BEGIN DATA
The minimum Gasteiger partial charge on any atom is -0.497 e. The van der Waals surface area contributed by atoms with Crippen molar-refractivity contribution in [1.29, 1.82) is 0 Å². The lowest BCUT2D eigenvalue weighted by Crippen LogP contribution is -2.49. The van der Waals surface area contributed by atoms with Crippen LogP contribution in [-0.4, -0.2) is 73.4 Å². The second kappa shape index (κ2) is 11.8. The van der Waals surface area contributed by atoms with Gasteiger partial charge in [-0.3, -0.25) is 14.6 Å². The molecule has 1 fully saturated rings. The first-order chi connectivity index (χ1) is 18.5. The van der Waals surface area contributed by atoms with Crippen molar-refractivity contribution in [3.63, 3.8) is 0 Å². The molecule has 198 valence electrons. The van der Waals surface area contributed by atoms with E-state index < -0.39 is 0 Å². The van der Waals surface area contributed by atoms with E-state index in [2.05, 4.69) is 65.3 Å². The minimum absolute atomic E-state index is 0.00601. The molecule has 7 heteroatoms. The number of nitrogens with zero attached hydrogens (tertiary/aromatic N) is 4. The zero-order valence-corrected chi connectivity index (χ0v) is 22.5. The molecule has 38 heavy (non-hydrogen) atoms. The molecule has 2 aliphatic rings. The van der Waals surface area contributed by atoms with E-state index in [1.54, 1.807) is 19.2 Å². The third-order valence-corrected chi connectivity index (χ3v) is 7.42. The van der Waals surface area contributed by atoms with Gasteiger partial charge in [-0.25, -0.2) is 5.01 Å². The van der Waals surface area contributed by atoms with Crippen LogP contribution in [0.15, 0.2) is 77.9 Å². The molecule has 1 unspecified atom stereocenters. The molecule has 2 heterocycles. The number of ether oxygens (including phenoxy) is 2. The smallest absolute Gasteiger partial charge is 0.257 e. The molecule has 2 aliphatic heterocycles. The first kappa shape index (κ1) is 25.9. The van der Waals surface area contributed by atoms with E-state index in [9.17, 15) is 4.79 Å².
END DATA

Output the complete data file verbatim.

The minimum Gasteiger partial charge on any atom is -0.497 e. The van der Waals surface area contributed by atoms with Crippen molar-refractivity contribution in [1.29, 1.82) is 0 Å². The lowest BCUT2D eigenvalue weighted by Crippen LogP contribution is -2.49. The van der Waals surface area contributed by atoms with Crippen LogP contribution in [-0.4, -0.2) is 73.4 Å². The second kappa shape index (κ2) is 11.8. The van der Waals surface area contributed by atoms with Gasteiger partial charge in [-0.3, -0.25) is 14.6 Å². The molecule has 1 fully saturated rings. The first-order chi connectivity index (χ1) is 18.5. The van der Waals surface area contributed by atoms with Crippen molar-refractivity contribution in [3.63, 3.8) is 0 Å². The molecule has 198 valence electrons. The van der Waals surface area contributed by atoms with E-state index < -0.39 is 0 Å². The van der Waals surface area contributed by atoms with E-state index in [2.05, 4.69) is 65.3 Å². The minimum absolute atomic E-state index is 0.00601. The molecule has 7 heteroatoms. The number of nitrogens with zero attached hydrogens (tertiary/aromatic N) is 4. The zero-order valence-corrected chi connectivity index (χ0v) is 22.5. The molecule has 38 heavy (non-hydrogen) atoms. The molecule has 2 aliphatic rings. The van der Waals surface area contributed by atoms with E-state index in [1.54, 1.807) is 19.2 Å². The third-order valence-corrected chi connectivity index (χ3v) is 7.42. The van der Waals surface area contributed by atoms with Gasteiger partial charge in [-0.25, -0.2) is 5.01 Å². The van der Waals surface area contributed by atoms with Crippen LogP contribution in [0.15, 0.2) is 77.9 Å². The molecule has 1 unspecified atom stereocenters. The molecule has 2 heterocycles. The number of ether oxygens (including phenoxy) is 2. The smallest absolute Gasteiger partial charge is 0.257 e. The molecule has 2 aliphatic heterocycles. The first kappa shape index (κ1) is 25.9. The van der Waals surface area contributed by atoms with E-state index in [9.17, 15) is 4.79 Å².